September 11, 2013
There continues to be a persistent misperception that all glaciers in Glacier National Park, Montana will be gone by 2030, I get asked that by journalists frequently, and when I point out that is not the case, they are surprised. The number of glaciers has declined from 150 to less than 30 today, and most of those are doing poorly, however, there are a few that are retreating relatively slowly and not on the verge of disappearing. This week brings another examples from National Geographic. This post focusses on why this is not going to occur using Kintla Glacier as an example. Kintla Glacier is 8 km south of the border with Canada on the north slope of Kintla Peak and drains into Medicine Bow Creek and then Kintla Lake. All of the images from Google Earth and Landsat are oriented with south at the top. Kintla Glacier is noted by Key et al (2002) and by continuing USGS reseearch to have had an area of 1.7 km in 1966 and 1.15 km2 in 2005. This is the loss of nearly a third in 40 years. Here we examine changes from 1990 to 2013 using three Google Earth images and a Landsat image from 2013 to indicate the changes in the glacier during the last two decades. The margin of the glacier in the sequential Google Earth images from 1990 (red), 2003 (orange) and 2007 (yellow) indicate the limited retreat in this period. Retreat averages 30-40 m with a glacier length averaging 500 m. The width of the glacier changed even less. Hence, this glacier has lost 5-10% of its area from 1990 to 2007. n 1990 Jon Scurlock has some exceptional images of the glacier taken in 2009 and posted Glaciers of the American West. These images indicate a glacier that has less than ideal snowcover, but significant crevassing near the main terminus and insignificant retreat from 2007. In 2013 Landsat imagery from August indicates no major retreat. Thus, this glacier is thinning and retreating, but is not poised despite its small size to disappear by 2030.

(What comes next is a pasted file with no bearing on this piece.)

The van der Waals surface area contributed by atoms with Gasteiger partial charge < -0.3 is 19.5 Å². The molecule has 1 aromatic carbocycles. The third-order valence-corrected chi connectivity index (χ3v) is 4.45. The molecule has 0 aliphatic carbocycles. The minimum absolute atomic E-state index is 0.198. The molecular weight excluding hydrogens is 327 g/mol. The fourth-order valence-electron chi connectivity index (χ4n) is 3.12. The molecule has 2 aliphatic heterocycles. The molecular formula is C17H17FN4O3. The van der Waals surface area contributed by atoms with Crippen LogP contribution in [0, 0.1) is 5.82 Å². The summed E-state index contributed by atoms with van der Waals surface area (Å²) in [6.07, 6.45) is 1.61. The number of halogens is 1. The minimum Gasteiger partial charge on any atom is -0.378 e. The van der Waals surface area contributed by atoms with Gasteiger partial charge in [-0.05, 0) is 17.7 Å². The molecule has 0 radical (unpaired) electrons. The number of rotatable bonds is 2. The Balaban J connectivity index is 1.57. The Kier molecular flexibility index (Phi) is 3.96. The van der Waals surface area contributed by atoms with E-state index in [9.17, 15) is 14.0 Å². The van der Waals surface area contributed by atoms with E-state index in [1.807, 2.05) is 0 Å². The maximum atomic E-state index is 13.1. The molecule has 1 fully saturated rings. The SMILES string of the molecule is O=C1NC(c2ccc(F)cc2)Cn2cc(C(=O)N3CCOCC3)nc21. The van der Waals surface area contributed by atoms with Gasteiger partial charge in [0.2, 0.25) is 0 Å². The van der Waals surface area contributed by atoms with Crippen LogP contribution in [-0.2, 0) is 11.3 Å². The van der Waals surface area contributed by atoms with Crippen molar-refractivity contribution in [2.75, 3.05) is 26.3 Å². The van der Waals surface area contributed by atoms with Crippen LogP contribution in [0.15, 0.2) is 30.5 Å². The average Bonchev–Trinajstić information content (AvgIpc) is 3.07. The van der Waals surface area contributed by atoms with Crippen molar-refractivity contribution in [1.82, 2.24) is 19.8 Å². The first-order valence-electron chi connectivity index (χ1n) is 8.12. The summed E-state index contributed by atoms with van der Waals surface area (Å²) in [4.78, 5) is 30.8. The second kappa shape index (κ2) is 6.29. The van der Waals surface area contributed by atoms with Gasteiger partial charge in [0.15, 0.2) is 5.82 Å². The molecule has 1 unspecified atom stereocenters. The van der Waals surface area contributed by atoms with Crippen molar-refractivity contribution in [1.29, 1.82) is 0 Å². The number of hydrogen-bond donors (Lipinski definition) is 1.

A key indicator of a glacier that will not survive current climate for long, is retreat of the upper margin and appearance of bedrock outcrops on the upper glacier (Pelto, 2010), neither is apparent here. A indicates a cliff below the main terminus, and is a good measure of the lack of retreat from this point. Point B is the end of a buttress that has not changed significantly during the 1990-2007 period indicating a lack of change in the upper portion of the glacier. The last image is a picture of the glacier from 2007 indicating a glacier that is not about to disappear in the next twenty years. This glacier will survive beyond 2030 just as Harrison Glacier will. Other glaciers in this park that continues to lose glaciers are not going to survive as long, such as Grinnell Glacier or Sperry Glacier. All of the glaciers in the region are responding to recent climate change, but not at the same rate. Further warming will certainly eliminate all of them.